Descriptions of the Divine Decree | 1689 3:2 | Sam Waldron

by | Mar 10, 2022 | Systematic Theology


Of God’s Decree

Although God knoweth whatsoever may or can come to pass, upon all supposed conditions, yet hath he not decreed anything, because he foresaw it as future, or as that which would come to pass upon such conditions.

2LCF 3:2

Paragraph 1 dealt with the fact that the decree is universal. This paragraph deals with the fact that the decree is unconditional. How do we know this? There are three straightforward arguments for the fact God’s decree is unconditional.


The first is the nature of the situation.

No one was there, nothing existed, when God decreed. Hence, God took nothing into consideration except his own will when he decreed all things. To say anything else is to fall into the catastrophic and anti-God view of an eternal dualism.


The second is the assertion of Scripture 

Scripture asserts that no one counseled God when he decreed (Isa. 40:13-14; Rom. 11:34; 1 Cor. 2:16).  “Who has directed the Spirit of the LORD, Or as His counselor has informed Him? With whom did He consult and who gave Him understanding? And who taught Him in the path of justice and taught Him knowledge And informed Him of the way of understanding?


The third is the inference of its universality 

We have already proved that God’s decree is absolutely universal or comprehensive. The decree determines all things, but if it determines all things, then it is determined by none of those things which it determines.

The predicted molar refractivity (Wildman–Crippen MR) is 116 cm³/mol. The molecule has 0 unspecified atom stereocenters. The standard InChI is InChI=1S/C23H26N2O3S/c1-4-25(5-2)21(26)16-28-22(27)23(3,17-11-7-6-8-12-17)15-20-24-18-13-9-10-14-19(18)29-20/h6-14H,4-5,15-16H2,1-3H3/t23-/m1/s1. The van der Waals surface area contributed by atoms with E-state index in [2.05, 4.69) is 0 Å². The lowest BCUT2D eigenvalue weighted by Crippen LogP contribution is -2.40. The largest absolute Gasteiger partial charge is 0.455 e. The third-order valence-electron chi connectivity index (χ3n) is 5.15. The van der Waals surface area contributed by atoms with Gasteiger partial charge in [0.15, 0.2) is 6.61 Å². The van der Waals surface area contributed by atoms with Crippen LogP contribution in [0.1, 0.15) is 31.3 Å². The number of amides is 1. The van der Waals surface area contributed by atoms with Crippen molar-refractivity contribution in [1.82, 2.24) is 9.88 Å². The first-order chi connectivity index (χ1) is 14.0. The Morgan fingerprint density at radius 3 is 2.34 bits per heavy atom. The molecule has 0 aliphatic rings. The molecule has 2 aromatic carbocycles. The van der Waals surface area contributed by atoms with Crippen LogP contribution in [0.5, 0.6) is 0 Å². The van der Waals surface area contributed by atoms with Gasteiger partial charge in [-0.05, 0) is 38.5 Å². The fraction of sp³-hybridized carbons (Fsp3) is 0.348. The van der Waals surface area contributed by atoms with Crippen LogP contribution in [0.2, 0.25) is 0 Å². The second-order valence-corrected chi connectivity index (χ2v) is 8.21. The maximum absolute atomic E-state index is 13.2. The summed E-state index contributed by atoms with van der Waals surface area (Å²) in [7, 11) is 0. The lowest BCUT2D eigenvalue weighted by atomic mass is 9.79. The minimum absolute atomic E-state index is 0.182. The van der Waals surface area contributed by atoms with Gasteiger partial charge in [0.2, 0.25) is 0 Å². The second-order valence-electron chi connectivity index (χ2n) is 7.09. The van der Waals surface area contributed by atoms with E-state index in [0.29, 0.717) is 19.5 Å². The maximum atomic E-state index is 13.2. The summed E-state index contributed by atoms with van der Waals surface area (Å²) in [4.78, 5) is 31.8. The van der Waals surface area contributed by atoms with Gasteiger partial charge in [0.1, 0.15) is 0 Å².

God foreknows the future comprehensively and certainly. The Arminian is right when he says that foreknowledge does make the future certain. But divine foreknowledge does assume that the future is comprehensively certain. So we ask the Arminian to think a little more deeply and ask this question. So foreknowledge by itself does not make the future comprehensively certain, but something does? What is that something? The only possible answer—the only Christian answer—is that God does so by His eternal decree. Foreknowledge is possible because God’s decree is universal and unconditional. The connection is stated in Isaiah 46:10-11: “Declaring the end from the beginning, And from ancient times things which have not been done, Saying, ‘My purpose will be established, And I will accomplish all My good pleasure’; 11 Calling a bird of prey from the east, The man of My purpose from a far country. Truly I have spoken; truly I will bring it to pass. I have planned it, surely I will do it.” Yes, we worship a God who knows the future comprehensively and completely and certainly. That is because—it can only be because—He planned it comprehensively and completely and certainly. Nothing surprises Him. Nothing takes Him off guard. And His people may trust Him completely. Also, His enemies must be in terror of this God!

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